It's nearly Christmas. There will be lots of Christmas presents. That's because giving and receiving gifts was invented by Christians, so it's a good job we were around.
Aside from all this giving and receiving that was invented by Christians, has anyone ever mentioned that the best things in life are free? No? Well they are. One of the best free things is love. It's a well known fact that you don't have to spend any money at all to win someone's affections. The best love of all is the love of the Invisible Magic Friend.
The Invisible Magic Friend loves everyone freely and equally. Has anyone mentioned Saint Augustine recently? Saint Augustine said that the Invisible Magic Friend loves everyone freely and equally. Saint Augustine was always right about these things, that's how we know that the Invisible Magic Friend loves everyone freely and equally. Other, lesser theologians, who are not even saints, are much less reliable in this regard. We know this because they're not saints.
The love of the Invisible Magic Friend, which he gives to everyone freely and equally because Saint Augustine said so, has a special technical name. It is what we theologians call "divine grace". It's a good job there are theologians like myself around, otherwise you wouldn't have known that. This, once again, proves the incredible usefulness of theology.
This "divine grace", as the love of the Invisible Magic Friend is technically known by theologians and that is given freely and equally to all because Saint Augustine said so, is something that we Christians give thanks for. It doesn't make any difference that we give thanks because "divine grace", as the love of the Invisible Magic Friend is technically known by theologians, is given freely and equally to all because Saint Augustine said so.
There's no point in trying to be self sufficient because you'll always need "divine grace", as the love of the etc.
Homeless people die, on average, 30 years younger than the rest of us. A woman of 43, living on the streets, can expect this to be her last Christmas. We might scarcely notice her, in her dirty sleeping bag or cardboard box, forced there through desperation and poverty. Yet she is a unique person, with secrets and memories of happier times.
This Christmas, my church, along with many others, will act as a refuge for those with nowhere else to go, providing warmth, a hot meal and an ear to listen.
We do this because homeless people are made in the image of the Invisible Magic Friend and because the Invisible Magic Friend was born at Christmas in an animal's feeding trough. Otherwise we might just not bother.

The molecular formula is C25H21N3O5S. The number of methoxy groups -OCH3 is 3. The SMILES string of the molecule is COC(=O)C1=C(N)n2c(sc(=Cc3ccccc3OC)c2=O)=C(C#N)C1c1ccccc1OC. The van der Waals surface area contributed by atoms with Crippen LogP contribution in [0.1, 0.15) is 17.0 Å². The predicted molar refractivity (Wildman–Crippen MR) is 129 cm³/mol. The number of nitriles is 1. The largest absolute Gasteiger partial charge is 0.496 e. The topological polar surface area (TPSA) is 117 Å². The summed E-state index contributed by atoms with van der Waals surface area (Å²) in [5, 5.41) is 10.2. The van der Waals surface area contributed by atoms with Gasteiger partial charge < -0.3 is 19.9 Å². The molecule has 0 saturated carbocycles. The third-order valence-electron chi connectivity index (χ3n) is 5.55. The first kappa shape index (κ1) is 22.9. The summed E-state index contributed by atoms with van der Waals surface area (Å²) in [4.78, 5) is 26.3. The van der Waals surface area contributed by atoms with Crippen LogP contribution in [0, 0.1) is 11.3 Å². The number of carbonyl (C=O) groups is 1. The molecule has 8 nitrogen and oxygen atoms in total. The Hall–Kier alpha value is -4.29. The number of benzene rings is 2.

Wednesday, 21 December, 2011, 08:14 AM - Courage, hope, perseverance etc., Lessons of history, SacksRating 5 out of 5 (Extraordinarily platitudinous)
There's a big Jewish festival underway. Happy Hanukkah everybody!
Hanukkah celebrates the rebellion of the Jews against Antiochus IV. He put a statute of the wrong Invisible Magic Friend in the temple and banned us from mutilating the winkles of baby boys. He was obviously a bit mad.
Antiochus inherited power, which is a bad thing unless you're a Jewish king. The good guy was Judas Maccabeus who put the real Invisible Magic Friend back in the temple and started mutilating baby boys' winkles again in defiance of the evil Greeks.
By an incredible coincidence, this is exactly like the deaths of Vaclav Havel and Kim Jong-Il. Vaclav Havel didn't fight an underground
So it shall always be, as brave men fight for the freedom to mutilate baby boys' winkles against the stench of tyranny. Courage shall always triumph over insane despots who attempt to put the wrong Invisible Magic Friend in the temple. The human spirit soars like a great human soaring thing. The light of hope banishes the darkness of totalitarianism where a bunch of unelected men tell everyone else what to do.
Thanks to men like Judas Maccabeus, no one will ever again challenge our right to mutilate baby boys' winkles.
I'm delighted that Tracey Emin has been appointed professor of drawing at the RA. Tracey was "thrilled". I'm not thrilled, but I am delighted.
In order to draw things you have to look at them. David Hockney agrees with me. "In order to draw things you have to look at them," he said.
While you are looking at something you use a pencil to sketch lines on paper that creates a representation of the thing you are looking at. That is how to do drawing. Drawing isn't just an arty thing. Architects, engineers and anatomists draw things too. So drawing is important. Although it has to be said that architects and engineers tend not to draw things they are looking at, so Hockney and me were probably lying when we said you had to look at things in order to draw them.